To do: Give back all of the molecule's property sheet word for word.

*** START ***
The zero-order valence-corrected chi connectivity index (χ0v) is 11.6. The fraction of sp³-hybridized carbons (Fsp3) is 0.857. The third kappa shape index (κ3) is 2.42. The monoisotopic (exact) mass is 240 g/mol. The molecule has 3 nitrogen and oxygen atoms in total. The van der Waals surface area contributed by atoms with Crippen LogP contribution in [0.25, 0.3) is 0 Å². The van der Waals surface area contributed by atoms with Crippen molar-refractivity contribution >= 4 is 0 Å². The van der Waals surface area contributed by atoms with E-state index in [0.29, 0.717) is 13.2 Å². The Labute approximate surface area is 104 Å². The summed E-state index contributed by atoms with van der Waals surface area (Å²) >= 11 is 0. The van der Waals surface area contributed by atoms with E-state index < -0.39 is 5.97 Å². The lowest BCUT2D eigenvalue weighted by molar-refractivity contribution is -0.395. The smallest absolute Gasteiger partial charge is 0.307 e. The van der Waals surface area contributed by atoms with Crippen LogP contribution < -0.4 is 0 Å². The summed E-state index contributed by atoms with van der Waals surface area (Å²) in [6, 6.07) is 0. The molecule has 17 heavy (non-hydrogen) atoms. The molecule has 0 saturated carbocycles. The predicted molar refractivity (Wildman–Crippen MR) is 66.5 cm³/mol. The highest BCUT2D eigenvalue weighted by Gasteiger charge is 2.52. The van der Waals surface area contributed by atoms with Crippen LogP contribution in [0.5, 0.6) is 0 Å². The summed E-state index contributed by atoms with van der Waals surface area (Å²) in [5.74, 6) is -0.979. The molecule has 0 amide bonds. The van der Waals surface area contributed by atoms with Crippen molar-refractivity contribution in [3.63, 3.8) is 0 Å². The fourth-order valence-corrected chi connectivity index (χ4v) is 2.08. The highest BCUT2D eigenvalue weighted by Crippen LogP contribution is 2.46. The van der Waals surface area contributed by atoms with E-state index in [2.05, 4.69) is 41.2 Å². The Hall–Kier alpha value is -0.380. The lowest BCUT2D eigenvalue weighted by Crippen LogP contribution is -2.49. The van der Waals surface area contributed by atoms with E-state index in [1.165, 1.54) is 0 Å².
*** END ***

The zero-order valence-corrected chi connectivity index (χ0v) is 11.6. The fraction of sp³-hybridized carbons (Fsp3) is 0.857. The third kappa shape index (κ3) is 2.42. The monoisotopic (exact) mass is 240 g/mol. The molecule has 3 nitrogen and oxygen atoms in total. The van der Waals surface area contributed by atoms with Crippen LogP contribution in [0.25, 0.3) is 0 Å². The van der Waals surface area contributed by atoms with Crippen molar-refractivity contribution >= 4 is 0 Å². The van der Waals surface area contributed by atoms with E-state index in [0.29, 0.717) is 13.2 Å². The Labute approximate surface area is 104 Å². The summed E-state index contributed by atoms with van der Waals surface area (Å²) >= 11 is 0. The van der Waals surface area contributed by atoms with E-state index < -0.39 is 5.97 Å². The lowest BCUT2D eigenvalue weighted by molar-refractivity contribution is -0.395. The smallest absolute Gasteiger partial charge is 0.307 e. The van der Waals surface area contributed by atoms with Crippen LogP contribution < -0.4 is 0 Å². The summed E-state index contributed by atoms with van der Waals surface area (Å²) in [6, 6.07) is 0. The molecule has 17 heavy (non-hydrogen) atoms. The molecule has 0 saturated carbocycles. The predicted molar refractivity (Wildman–Crippen MR) is 66.5 cm³/mol. The highest BCUT2D eigenvalue weighted by Gasteiger charge is 2.52. The van der Waals surface area contributed by atoms with Crippen LogP contribution in [0.5, 0.6) is 0 Å². The summed E-state index contributed by atoms with van der Waals surface area (Å²) in [5.74, 6) is -0.979. The molecule has 0 amide bonds. The van der Waals surface area contributed by atoms with Crippen molar-refractivity contribution in [3.63, 3.8) is 0 Å². The fourth-order valence-corrected chi connectivity index (χ4v) is 2.08. The highest BCUT2D eigenvalue weighted by Crippen LogP contribution is 2.46. The van der Waals surface area contributed by atoms with E-state index in [2.05, 4.69) is 41.2 Å². The Hall–Kier alpha value is -0.380. The lowest BCUT2D eigenvalue weighted by Crippen LogP contribution is -2.49. The van der Waals surface area contributed by atoms with E-state index in [1.165, 1.54) is 0 Å².